So he is a physical representation?
[laughs] He is indeed! Absolutely, absolutely.
So, you mentioned that you wanted to do something different to the others, so how does Sorley compare to the other war poets?
In a lot of ways, he is very different. Although he has that upper middle class public school upbringing, Marlborough College and got into Oxford, though he never went. He’s also an outsider, because he’s a Scot. So, obviously, given my background, I related. But the really interesting thing about Sorley is that he died much earlier than nearly everyone, when you compare him to the other war poets, but he ‘got it’ a lot earlier than anyone else. So, while Rupert Brooke and others were still writing about how wonderful it is, Sorley was already writing poems much closer to Sassoon and Owen. Also, his poetry was actually published in January 1916, Robert Graves gave his Sorley book to Siegfried Sassoon who may, or may not, have given it to Wilfred Own. Certainly, there is a kind of progression of war poetry where he influenced Sassoon and Graves and Owen and so on. Also, of course, he spent a lot of time in Germany and liked Germany, so his background is very different from the others.
Did the work of the other war poets influence your writing in particular? Or were they more of a background?
Hmm, good question. I’d already read an awful lot of it so, probably not, except in relation to the music, so obviously, you’ve got some Rupert Brooke set to music in the show. So, not really that much.
How involved were you with the production in the Finborough? Was the size a challenge?
Oh no, no no. I’m quite used to the size of the Finborough after 18 years. Actually, you know, that allows us to do a lot that you can’t do elsewhere. Here, a criticism some made was that it was quite thinly written, which is true ins some places, but you don’t need a lot of words at the Finborough, because you can do all it with o look, or the smallest gesture, where at the Palladium or the Royal Court, you might need a big speech. Here, you can do it with one look. Yeah, I was quite involved as we went on. Obviously, it’s quite a mess – if you like, because there’s poetry, there’s the straight acting bits, there’s all the projections and then the music, so conflating that all together was quite full-on.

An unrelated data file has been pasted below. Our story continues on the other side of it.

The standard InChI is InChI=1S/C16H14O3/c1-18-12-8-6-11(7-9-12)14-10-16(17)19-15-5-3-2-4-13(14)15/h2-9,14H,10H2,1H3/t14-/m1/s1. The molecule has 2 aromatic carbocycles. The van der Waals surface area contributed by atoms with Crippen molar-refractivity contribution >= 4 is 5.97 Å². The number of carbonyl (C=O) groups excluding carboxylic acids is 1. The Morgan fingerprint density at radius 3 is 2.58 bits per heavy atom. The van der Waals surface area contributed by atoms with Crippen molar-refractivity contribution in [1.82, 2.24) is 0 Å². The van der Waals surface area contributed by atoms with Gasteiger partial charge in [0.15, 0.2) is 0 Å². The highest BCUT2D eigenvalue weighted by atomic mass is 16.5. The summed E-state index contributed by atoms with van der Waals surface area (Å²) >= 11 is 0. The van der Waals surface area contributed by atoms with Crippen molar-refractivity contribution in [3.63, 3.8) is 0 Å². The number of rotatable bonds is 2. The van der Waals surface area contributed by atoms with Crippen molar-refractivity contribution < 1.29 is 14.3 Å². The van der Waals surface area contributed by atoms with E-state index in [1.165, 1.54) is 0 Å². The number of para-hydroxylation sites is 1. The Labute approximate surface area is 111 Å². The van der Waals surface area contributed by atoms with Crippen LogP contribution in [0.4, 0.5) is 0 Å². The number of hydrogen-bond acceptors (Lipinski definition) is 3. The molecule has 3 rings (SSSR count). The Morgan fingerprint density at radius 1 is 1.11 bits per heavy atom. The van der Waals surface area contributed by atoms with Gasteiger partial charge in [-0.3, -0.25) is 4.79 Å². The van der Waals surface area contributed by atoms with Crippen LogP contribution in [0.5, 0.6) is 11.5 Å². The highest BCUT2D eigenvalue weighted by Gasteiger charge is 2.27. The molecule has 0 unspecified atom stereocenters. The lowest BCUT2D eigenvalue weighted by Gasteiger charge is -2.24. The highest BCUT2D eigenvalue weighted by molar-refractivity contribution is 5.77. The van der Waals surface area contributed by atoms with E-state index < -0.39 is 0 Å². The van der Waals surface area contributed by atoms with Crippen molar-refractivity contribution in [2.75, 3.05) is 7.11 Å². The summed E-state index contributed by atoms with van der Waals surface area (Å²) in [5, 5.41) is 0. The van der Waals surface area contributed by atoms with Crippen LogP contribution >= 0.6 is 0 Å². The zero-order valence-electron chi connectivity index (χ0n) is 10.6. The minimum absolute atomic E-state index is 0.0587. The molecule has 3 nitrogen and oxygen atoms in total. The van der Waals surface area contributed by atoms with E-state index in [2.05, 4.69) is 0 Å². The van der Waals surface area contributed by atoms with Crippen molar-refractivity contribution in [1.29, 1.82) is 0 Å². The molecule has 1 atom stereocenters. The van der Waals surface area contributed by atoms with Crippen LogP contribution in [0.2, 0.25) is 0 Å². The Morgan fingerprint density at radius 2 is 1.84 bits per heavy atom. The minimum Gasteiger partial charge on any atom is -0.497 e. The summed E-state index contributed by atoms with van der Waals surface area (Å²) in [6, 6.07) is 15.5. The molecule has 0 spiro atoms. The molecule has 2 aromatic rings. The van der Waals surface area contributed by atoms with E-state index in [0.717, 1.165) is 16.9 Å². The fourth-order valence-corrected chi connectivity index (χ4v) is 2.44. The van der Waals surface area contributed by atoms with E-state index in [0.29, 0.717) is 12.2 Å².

So, we’ve spoken before about the play’s use of music, which I thought was done very well. What inspired you to include it?
Partly, there’s a tradition that a lot of people do concerts with the poetry and the music of the time, so that was probably part of it. Also, I wasted to pull it away from being just another one man play about a war poet, because there is an awful lot of them. I deliberately wanted to make it more than that. The German music was important and I wanted to liven things up a bit. The whole story of the parents is actually based on my great-grandad, who was a very stern Church of Scotland Minister (his photo alone is terrifying). His son was missing in the Battle of the Somme and there are all these really heart-breaking letters from this very stern, together, probably bigoted guy asking ‘where is my son? Have you heard anything?’ and so on. So, I wanted to make it not just about Sorley, which is a story we’ve heard before, but about the people that are left behind.
What is the future for It Is Easy to be Dead?
So, the main producer, Bréon Rydell, who was solely responsible for transferring it to the West End, he has lots of plans. So, we’re talking about maybe having a Scottish tour, as, given the background, that would be appropriate. Then, you know, see how we go from there. I’m planning my next one for maybe early next year.
So, what, personally, are you working on now?
Well, it’s going to be something, if I ever finish it, not based on anything else. Probably inspired by a historical story but completely original. Just to see if I can do it, or not. [laughs]